The Dose21:09I haven’t had my regular checkup since before the pandemic. What should I ask my doctor?
The pandemic interrupted routines for health, work and family – including regular checkups.
So if you haven’t been to see your family doctor since before March 2020, now may be the time.
“There’s a lot of diseases still going on,” Dr. Peter Lin, a Toronto-based family doctor and a director at the Canadian Heart Research Centre, told CBC podcast The Dose.
“If you have diabetes, high blood pressure, all of those things need some fine-tuning.”
Those who have a chronic illness or new pain should see their health-care provider right away, he said.
And if you’re overdue for an age-related cancer screening test, like a Pap smear, colonoscopy or a mammogram, get in touch with your family doctor.
If you’re unsure whether you need a checkup, several physicians told The Dose about what to consider before making an appointment.
Who should book an appointment?
Contrary to its name, an annual checkup isn’t something most people need every year, said Dr. Tara Kiran, a family physician at St. Michael’s Hospital.
“That’s a little bit of a misnomer.”
Instead, most practitioners and their staff look at several factors before seeing someone.
“What we do is really try and target preventive care based on people’s health history and their age, sex and the [medical] history of their family,” said Kiran, who is also the Fidani Chair for improvement and innovation at University of Toronto’s department of family and community medicine.
Staff also triage patients based on who is closest to the “cliff edge,” Lin said.
“If you have a pain, a lump or anything like that, let’s get those things checked out now. Those are the things that we want to see right away.”
Patients without any complaints can be moved to a lower priority.
If you do have an issue, create a list of symptoms before you get to your doctor’s office, because that can help narrow down areas to test or examine, Lin said.
And if it’s your first visit, he said, it’s useful for patients to write down their family medical history.
The pandemic also delayed access to cancer screening in many provinces.
Screening stopped in mid-March 2020 across most of the country, with programs restarting at limited capacity a few months later, according to the Canadian Cancer Society.
What that means is that there are a lot of people due – or overdue – for regular screening, a critical tool in catching cancer early.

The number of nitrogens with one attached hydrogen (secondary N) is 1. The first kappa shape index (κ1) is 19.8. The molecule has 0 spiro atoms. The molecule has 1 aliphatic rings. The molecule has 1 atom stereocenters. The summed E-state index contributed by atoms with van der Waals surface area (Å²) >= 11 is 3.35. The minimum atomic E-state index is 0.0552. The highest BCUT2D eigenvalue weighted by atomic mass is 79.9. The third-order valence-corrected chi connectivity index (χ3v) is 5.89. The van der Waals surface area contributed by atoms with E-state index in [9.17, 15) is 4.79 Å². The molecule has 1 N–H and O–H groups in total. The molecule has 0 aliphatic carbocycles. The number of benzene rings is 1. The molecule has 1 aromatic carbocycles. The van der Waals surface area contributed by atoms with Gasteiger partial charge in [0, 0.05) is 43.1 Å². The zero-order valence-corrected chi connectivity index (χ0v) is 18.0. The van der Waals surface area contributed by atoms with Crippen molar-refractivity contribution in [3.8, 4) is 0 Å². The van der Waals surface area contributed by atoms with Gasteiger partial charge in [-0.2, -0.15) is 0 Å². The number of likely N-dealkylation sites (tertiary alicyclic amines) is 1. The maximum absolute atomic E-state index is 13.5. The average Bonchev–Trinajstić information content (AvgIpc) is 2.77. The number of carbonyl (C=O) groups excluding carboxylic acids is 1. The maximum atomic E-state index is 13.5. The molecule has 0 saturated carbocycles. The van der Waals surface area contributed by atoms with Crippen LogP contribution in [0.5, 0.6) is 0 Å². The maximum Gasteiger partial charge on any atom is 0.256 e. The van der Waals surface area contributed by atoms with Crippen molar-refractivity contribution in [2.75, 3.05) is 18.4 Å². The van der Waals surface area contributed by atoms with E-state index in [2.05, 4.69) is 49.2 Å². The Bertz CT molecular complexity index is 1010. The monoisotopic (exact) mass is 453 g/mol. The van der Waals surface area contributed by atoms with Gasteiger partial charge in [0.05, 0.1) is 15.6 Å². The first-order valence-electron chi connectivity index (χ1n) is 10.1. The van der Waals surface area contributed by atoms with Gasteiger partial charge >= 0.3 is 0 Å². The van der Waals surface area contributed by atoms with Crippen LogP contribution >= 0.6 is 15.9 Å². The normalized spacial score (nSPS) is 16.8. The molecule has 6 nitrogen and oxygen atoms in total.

“We want to capture cancers at a time that they’re small and at a time that we could actually use the word ‘cure,'” said Dr. Iris Gorfinkel, a family doctor, vaccine researcher, and a health contributor with CBC News.
“That’s why screening is so important.”
In Canada, criteria for cancer screening is based on a person’s age, lifestyle and family medical history.
If you think you’re among those past due for routine screening, Gorfinkel, Lin and Kiran suggest calling your primary care provider – many can perform a Pap smear in their office or provide a referral for other tests.
WATCH | How the pandemic delayed routine skin cancer screening:
Women aged 25-50 who are sexually active should get a Pap test at least once every three years, Kiran said, and anyone sexually active should routinely get tested for sexually transmitted infections.
Checking up on mental health
When it comes to mental health, the pandemic’s effects have been wide-ranging and some people may need medical help.
Kiran said warning signs include eating more, a decrease in exercise or an uptick in alcohol or cannabis habits.
“Your family doctor might be able to provide you with tips, some very concrete strategies and maybe even medications to help.”
Another issue family doctors are seeing is long COVID, a condition that typically emerges within three months of having a COVID-19 infection – with symptoms lasting at least two months.
Kiran recommends that people reach out to their physician if they have symptoms of long COVID, which range from shortness of breath, fatigue, chronic pain and cognitive difficulties, more than a month after getting the virus.
The pandemic also saw many doctor appointments get cancelled for children – and some may be behind on routine vaccinations.
“Those are vaccines that are traditionally given in schools, and they were actually paused during the pandemic,” Kiran said. “Now we’re trying to play catch-up.”
As the health-care system navigates the ongoing pandemic, and the delays created by it, not every Canadian will get an immediate appointment with their family doctor.
“We are trying to do the best job we can in terms of triaging in terms of who it is that we really need to see and see more urgently,” Kiran said, adding that younger, healthier people may have to wait.
Lin and Kiran said there are some tools people can use while they wait for an appointment.
For mental health concerns, Kiran refers patients to Wellness Together Canada’s website or Anxiety Canada’s online resources.
For people with hypertension, Lin said blood pressure monitors are accessible again so people can monitor themselves and look for any trends to flag to their doctor.
And for teens behind on routine vaccines, immunization clinics for adolescents are happening at some public health units across the country.
Produced and written by Stephanie Dubois